Saving money starts at the knees

In a letter to the ANZ Journal of Surgery, Dr Chris Dalton, the National Medical Director for Bupa ANZ asks why are so many knee arthroscopies still being performed?

Your knee has been hurting for years so you see a surgeon who recommends a knee arthroscopy. What do you do next?

Dr Chris Dalton, the National Medical Director for Bupa Australia & New Zealand has some advice.

“If you are over 55, we encourage patients who have been recommended a knee arthroscopy to get a second opinion, and be aware that if you’re doing it because of pain there’s no good evidence to show that it’s beneficial.”

Dr Dalton says as people get older knee joints start to wear out, while osteoarthritis can be a cause of pain, long term injuries and degeneration are often the culprit.

“It seems likely large numbers of these procedures are being performed for degenerative disease,” he says.

“People get aches and pains and the idea was that if you trimmed or cleaned up any torn cartilage or damaged tissues in the knee you’ll relieve some of that pain.”

An analysis of Bupa data from 2011 to April 2016 shows the total number of knee arthroscopy episodes was 73,874, with 51% of these performed in patients over 55.

The total spend by Bupa on knee arthroscopies from 2011 to March 2017, including known out of pocket costs, was close to $343,000,000.

With affordability being the biggest issue for private health care, Dr Dalton says spending vast sums on these sorts of procedures just isn’t sustainable.


Dr Chris Dalton, National Medical Director, Bupa Australia & New Zealand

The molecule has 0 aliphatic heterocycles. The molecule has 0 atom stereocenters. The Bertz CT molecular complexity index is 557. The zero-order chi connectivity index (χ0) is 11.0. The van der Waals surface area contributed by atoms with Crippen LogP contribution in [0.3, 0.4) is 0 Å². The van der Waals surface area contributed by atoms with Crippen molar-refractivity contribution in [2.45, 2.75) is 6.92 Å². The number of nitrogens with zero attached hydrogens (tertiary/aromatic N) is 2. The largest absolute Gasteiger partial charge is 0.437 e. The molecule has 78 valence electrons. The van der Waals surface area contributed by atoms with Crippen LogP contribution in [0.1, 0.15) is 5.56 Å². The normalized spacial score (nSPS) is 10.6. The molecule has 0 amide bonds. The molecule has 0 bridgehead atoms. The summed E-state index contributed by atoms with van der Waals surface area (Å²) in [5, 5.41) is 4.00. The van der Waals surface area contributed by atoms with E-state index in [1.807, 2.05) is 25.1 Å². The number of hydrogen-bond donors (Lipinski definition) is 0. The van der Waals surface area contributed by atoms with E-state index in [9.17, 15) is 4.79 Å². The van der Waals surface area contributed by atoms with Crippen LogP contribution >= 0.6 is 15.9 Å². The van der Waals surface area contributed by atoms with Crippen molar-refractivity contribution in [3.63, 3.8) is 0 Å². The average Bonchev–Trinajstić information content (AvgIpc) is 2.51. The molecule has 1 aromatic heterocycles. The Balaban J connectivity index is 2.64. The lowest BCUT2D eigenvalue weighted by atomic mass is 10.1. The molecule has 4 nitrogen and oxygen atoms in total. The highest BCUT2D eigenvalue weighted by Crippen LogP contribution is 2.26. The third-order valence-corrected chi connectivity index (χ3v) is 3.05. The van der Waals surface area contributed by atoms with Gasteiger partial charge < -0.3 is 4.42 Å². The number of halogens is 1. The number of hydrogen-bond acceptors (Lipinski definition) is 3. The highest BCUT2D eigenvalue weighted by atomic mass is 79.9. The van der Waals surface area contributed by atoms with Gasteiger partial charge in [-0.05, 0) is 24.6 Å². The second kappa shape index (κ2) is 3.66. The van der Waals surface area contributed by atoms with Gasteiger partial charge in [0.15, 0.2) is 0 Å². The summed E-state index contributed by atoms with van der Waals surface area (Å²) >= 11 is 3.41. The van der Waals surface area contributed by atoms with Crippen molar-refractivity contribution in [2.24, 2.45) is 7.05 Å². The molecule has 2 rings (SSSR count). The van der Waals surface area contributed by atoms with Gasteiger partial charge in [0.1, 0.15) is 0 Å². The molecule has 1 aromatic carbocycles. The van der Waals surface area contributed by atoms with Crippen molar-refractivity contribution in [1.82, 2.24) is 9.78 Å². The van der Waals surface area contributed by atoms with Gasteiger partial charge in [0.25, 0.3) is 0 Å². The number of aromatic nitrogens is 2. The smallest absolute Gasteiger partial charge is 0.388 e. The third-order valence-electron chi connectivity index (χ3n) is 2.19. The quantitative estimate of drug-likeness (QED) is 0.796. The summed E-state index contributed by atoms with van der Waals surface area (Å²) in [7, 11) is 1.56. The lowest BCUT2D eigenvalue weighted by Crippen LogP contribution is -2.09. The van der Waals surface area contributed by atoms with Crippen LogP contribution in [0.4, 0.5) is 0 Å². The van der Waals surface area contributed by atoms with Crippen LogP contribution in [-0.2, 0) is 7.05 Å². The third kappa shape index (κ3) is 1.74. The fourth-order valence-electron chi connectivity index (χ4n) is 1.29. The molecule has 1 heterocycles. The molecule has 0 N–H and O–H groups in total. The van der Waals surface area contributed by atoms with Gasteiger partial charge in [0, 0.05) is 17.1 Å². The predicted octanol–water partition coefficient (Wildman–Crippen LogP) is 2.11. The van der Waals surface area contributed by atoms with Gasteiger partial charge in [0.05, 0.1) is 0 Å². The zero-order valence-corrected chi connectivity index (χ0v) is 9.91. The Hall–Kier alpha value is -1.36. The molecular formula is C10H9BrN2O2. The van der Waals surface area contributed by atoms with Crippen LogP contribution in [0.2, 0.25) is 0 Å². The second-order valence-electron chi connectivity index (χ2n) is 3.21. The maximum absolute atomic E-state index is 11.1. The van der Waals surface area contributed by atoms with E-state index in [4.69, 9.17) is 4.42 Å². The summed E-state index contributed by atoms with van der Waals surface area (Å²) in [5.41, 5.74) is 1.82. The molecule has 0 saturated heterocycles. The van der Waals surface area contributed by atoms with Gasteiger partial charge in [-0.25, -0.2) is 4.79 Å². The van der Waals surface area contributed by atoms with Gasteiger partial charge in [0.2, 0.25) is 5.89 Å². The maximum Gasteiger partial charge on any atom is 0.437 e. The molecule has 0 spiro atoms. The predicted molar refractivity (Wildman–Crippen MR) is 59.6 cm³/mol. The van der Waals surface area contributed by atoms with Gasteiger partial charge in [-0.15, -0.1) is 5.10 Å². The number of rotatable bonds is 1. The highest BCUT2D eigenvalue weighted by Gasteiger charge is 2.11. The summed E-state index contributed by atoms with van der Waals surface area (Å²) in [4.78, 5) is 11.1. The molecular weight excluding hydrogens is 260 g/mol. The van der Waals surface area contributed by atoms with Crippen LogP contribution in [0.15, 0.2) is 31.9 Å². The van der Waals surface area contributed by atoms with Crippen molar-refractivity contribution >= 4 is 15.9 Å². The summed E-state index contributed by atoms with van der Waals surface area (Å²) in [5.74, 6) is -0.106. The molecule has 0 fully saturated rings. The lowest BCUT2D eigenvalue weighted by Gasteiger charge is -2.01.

“If we can save money on procedures of questionable or low value, we hand it back to our members in lower premiums.”
Dr Chris Dalton, National Medical Director, Bupa Australia & New Zealand

“It’s better for everybody because that encourages people to take up private health insurance if the cost is lower and that takes strain off the public system.

Dr Dalton refers to trials in which an ‘operation’ was done by making an incision on a patient’s knee but not actually performing any procedure.

“They compared those patients to people having cartilage trimmed up or loose tissue removed. The patients were unaware which group they were in and there was no difference between the two groups.”

“That was pretty good evidence this procedure wasn’t achieving anything in terms of pain relief or improved function.”

“Because the knee is deteriorating these minor procedures won’t do anything to alleviate that.”

Taking strain off the knee though weight loss and strengthening the muscles around the knee is a better option in many cases.

Dr Dalton stresses every case is different and with inevitable deterioration the ultimate solution is a knee replacement.

But there’s some hope. From 2014 to 2016, there’s been a 26% decline in the numbers of knee arthroscopies in Bupa members over 55 years old.

“It’s a better deal all round. If we can hold costs down, we can hold our premiums down,” says Dr Dalton.